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News Brief: Facebook Sponsors Apache Software Foundation

  • January 12, 2010
  • By Sean Michael Kerner
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After spending years using open source Apache Software Foundation (ASF) technologies to help build its social networking site, Facebook is now spending its money to give back to effort.

Facebook is now a gold sponsor of the ASF, contributing $40,000 per year to the open source foundation and its initiatives. Facebook uses a number of Apache technologies, including Hadoop.

"A sponsor provides a direct monetary contribution to the ASF, which we can use for a variety of functions, such as increasing or updating our infrastructure, sponsoring project meet-ups and paying our bills," ASF Chairman Jim Jagielski told InternetNews.com. "This extends and enhances the relationship that the ASF has had with Facebook."

The ASF just recently celebrated its 10th anniversary, and is home to many popular open source projects including the Apache HTTP Web server. One of the hallmarks of the ASF is that it is a meritocracy for developers, and that money is not the key influencer for technical decisions.

Jagielski noted that his group is a volunteer-based, individual membership organization, and it is not possible for companies or other non-person entities to "join" the ASF.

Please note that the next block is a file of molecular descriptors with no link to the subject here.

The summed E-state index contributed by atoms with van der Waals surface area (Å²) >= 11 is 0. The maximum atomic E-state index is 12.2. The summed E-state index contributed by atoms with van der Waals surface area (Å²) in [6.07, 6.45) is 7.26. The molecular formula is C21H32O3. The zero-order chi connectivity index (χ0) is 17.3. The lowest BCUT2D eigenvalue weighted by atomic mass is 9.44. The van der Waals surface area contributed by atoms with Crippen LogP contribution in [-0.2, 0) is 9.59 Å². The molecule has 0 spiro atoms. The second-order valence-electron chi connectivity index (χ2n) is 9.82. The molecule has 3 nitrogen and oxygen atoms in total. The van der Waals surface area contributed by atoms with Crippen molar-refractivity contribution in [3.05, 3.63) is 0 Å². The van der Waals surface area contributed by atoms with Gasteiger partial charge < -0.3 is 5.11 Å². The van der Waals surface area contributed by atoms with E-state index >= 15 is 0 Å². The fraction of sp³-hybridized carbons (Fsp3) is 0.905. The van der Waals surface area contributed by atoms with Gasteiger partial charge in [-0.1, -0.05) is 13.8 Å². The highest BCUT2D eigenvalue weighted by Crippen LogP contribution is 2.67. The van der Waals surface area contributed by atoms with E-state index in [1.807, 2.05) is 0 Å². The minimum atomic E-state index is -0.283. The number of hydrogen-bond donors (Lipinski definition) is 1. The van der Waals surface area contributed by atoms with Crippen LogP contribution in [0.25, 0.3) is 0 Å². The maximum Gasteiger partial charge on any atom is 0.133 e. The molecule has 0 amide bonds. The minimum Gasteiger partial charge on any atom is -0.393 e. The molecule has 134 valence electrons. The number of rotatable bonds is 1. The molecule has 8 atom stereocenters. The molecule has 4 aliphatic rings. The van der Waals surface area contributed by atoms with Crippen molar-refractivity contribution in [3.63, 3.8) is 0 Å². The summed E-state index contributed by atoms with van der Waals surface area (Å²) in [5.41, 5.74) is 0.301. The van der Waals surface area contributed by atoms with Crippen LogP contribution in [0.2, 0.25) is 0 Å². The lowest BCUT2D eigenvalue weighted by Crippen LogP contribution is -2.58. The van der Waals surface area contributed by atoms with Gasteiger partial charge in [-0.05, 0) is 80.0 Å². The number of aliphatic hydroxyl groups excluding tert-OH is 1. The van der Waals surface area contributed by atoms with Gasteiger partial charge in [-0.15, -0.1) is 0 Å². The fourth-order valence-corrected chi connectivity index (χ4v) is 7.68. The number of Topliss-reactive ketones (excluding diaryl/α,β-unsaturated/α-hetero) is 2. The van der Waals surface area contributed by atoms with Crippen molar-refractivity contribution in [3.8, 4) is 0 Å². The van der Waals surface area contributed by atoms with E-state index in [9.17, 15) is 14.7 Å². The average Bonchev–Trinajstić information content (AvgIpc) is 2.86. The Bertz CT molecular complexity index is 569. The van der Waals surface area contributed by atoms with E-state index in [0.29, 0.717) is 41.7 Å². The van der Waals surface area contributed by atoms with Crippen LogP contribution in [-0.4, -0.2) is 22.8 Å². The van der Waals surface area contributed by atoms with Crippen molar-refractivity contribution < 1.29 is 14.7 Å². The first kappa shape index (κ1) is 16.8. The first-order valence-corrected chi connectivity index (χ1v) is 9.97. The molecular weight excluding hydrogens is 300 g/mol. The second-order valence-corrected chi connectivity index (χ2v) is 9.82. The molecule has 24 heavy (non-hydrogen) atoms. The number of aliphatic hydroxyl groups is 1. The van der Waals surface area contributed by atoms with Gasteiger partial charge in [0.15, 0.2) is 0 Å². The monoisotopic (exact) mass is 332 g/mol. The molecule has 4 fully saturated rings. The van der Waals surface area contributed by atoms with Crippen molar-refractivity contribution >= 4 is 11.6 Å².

"All code development, including governance and direction, is done by the members of the project community itself," Jagielski said. "It is also a factor of how the ASF works ... that people are recognized via their individual contribution, regardless of what company they happen to have employment with."

Under that framework, sponsors don't have any additional "pull" or "power" related to actual projects, Jagielski said.

Facebook is no stranger to the ASF, and according to Jagielski, it was Facebook developer David Recordon who approached the ASF about a potential sponsorship.

"If you read our engineering blog, you'll know that it's not possible to scale a site like Facebook simply by sharding your databases, but rather takes a combination of specialized technologies," Recordon wrote in a blog post. "Open source allows us not just to make technologies like memcached scale beyond its original intent, but to release technologies like Thrift for others to build upon as well."

Thrift is a framework for scalable cross-language services development that was originally known as Facebook scribe. It was contributed to Apache in October of 2008.

Even as a gold sponsor of the ASF, Facebook does not contribute as much to the open source effort as proprietary vendor Microsoft. Starting in 2008, Microsoft began sponsoring the ASF with a $1 million a year commitment.

The ASF would like to continue to see other organizations join with Facebook, Microsoft and others to pad its roster of sponsors.

"Our hope is that any organization that finds value in the ASF and what we do will give back to the community," Jagielski said. "Obviously, one prime method of doing this is by submitting patches and bug reports, allowing us to further improve the various ASF codebases. But we also realize that some organizations would prefer a more direct, financial way of supporting us, and we created the sponsorship program specifically to address that need."

Sean Michael Kerner is a senior editor at InternetNews.com, the news service of the internet.com network.

Tags: Hadoop, open source, Facebook, Apache, ASF




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